Dissertation Defense - Amanda Menking
You are cordially invited to join us for the Dissertation Defense of Amanda Menking.
Speculum: Characterizing the creation, curation, reproduction, and neglect of women’s health information on the English language Wikipedia
Monday, August 12, 2019
10 AM - 12 PM
Communications Building (CMU) Room 202/204
Wikipedia is one of the most powerful and ubiquitous information sources in our world today. Content from the English language Wikipedia—the oldest and largest of more than 300 language Wikipedias—populates a range of information systems, topping Google search results and shaping the responses of intelligent assistants like Siri and Alexa. In recent years, the online encyclopedia has also become a prominent source of health information for both patients and practitioners. Wikipedia, however, is not without its problems. Although Wikipedia purports to be the encyclopedia “anyone can edit,” as Ford & Wajcman observe, “not everyone does” (2017). By best counts, more than 80% of Wikipedians are men (Hill & Shaw, 2013). This demographic skew in participation has come to be known as the gender gap. The gender gap in participation has led researchers and Wikipedians alike to ask if who edits Wikipedia results in related gaps in content. Given what we know about Wikipedia’s gender gap, what does the encyclopedia have to say about women’s health? Who is creating, curating, and controlling women’s health information on the English language Wikipedia? Does it matter? What else might matter? In my dissertation, I adapt object biography—a material culture practice used in anthropology—to reconstruct the life-history of a selection of women’s health articles on the English language Wikipedia (n=5). Drawing from article revision histories, talk page discussions, trace data, interviews with editors (n=15), and five years of ethnographic research, I write the biography of each one of these articles, noting how they have grown, been neglected, become boundary objects for different communities (e.g., editors, readers, medical practitioners, laypeople), sparked debates about how scientific knowledge is reproduced, and complicated assumptions about the relationships between participatory gaps and content gaps. The contributions of this work are threefold: (1) by being the first study to explicitly interrogate women’s health information on the English language Wikipedia, this work makes a clear empirical contribution; (2) by adapting object biography to tell the life-history of digital objects, this work makes a methodological contribution to information science; (3) finally, by interrogating assumptions about the relationships between participatory gaps and content gaps in user-generated content systems like Wikipedia and by providing empirical evidence that these relationships are more nuanced and complicated than prior work suggests, this dissertation makes a contribution to future social computing research by providing a unique lens through which we might study these relationships. This work also has broader implications for the field of information science, particularly health informatics, given the rise of Wikipedia’s reach and influence and the pervasive medicalization of women’s health it perpetuates.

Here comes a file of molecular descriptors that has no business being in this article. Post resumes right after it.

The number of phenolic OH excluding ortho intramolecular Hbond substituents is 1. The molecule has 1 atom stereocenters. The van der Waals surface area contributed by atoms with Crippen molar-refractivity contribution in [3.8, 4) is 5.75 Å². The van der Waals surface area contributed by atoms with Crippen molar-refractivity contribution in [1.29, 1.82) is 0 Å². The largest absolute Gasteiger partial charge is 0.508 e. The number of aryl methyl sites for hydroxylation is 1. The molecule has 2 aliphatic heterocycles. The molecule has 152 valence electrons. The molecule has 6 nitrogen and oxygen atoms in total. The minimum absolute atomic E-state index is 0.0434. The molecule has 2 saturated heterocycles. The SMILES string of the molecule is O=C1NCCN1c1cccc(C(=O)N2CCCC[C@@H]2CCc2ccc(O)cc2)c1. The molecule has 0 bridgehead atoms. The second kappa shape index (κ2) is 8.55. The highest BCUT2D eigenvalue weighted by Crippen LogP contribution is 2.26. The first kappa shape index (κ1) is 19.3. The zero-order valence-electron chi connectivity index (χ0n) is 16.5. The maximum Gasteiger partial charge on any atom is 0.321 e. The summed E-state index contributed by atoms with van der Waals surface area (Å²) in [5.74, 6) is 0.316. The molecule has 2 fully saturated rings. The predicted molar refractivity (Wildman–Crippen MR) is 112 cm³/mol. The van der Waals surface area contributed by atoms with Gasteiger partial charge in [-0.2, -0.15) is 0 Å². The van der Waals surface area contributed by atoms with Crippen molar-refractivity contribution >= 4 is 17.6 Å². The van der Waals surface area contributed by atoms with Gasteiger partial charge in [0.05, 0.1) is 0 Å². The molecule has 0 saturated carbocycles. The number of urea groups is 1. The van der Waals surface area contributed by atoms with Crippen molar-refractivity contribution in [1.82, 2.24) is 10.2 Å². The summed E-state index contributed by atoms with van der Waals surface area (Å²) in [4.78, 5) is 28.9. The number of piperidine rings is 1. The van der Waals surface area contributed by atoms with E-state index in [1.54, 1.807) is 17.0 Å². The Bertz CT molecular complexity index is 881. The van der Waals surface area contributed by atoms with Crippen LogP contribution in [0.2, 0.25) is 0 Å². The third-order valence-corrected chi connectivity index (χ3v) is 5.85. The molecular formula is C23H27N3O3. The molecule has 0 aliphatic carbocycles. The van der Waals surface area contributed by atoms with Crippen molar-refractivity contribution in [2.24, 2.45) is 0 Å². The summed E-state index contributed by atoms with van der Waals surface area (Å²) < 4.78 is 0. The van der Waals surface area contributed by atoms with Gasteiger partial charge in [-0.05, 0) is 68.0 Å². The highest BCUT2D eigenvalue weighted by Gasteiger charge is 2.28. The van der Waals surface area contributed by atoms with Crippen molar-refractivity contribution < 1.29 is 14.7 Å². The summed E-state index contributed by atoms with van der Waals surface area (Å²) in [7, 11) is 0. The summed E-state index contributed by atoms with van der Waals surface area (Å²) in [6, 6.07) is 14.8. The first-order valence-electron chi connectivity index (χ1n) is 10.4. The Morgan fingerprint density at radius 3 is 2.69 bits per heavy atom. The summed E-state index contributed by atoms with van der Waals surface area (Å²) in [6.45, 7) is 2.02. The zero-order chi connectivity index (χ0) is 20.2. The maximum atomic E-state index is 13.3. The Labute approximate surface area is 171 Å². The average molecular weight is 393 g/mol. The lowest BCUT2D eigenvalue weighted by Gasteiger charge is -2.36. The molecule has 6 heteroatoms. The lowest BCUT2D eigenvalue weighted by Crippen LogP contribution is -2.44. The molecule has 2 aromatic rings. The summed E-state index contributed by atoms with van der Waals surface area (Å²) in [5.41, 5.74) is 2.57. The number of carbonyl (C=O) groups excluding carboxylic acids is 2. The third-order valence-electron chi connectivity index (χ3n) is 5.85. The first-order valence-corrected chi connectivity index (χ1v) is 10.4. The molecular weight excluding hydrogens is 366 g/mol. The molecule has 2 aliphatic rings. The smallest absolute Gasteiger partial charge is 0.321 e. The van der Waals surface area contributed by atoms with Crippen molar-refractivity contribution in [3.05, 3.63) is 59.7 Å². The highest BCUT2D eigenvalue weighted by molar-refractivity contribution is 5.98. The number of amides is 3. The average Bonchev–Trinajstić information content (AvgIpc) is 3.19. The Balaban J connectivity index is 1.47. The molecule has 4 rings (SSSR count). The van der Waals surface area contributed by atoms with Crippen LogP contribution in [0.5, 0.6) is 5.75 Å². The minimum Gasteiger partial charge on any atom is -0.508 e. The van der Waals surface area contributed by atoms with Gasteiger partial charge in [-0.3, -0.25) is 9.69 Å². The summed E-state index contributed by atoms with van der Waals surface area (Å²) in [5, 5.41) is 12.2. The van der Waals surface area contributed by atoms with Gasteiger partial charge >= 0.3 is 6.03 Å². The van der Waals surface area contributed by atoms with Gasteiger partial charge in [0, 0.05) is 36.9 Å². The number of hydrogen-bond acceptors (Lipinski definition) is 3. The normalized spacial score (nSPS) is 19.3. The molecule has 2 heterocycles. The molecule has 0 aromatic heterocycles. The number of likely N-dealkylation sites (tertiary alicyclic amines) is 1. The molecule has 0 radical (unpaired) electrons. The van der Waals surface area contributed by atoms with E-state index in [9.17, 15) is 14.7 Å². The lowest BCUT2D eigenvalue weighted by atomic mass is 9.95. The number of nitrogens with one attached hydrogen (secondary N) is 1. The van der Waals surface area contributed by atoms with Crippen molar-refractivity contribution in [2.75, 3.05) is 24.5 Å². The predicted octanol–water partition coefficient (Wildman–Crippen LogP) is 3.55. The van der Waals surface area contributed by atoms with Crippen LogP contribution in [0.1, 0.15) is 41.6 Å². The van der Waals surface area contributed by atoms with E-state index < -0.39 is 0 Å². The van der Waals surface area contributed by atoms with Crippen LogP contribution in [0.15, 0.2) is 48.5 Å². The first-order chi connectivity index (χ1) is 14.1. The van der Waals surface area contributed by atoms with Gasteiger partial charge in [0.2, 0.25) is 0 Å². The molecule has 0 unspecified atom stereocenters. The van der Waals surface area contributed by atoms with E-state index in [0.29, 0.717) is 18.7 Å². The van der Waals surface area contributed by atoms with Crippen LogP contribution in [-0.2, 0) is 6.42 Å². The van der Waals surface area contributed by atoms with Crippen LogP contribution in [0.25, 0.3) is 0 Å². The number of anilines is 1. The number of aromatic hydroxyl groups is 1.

- David W McDonald, Co-Chair
- Wanda Pratt, Co-Chair
- Carmen Gonzalez, GSR
- Benjamin C. Hill
- Anna Hoffmann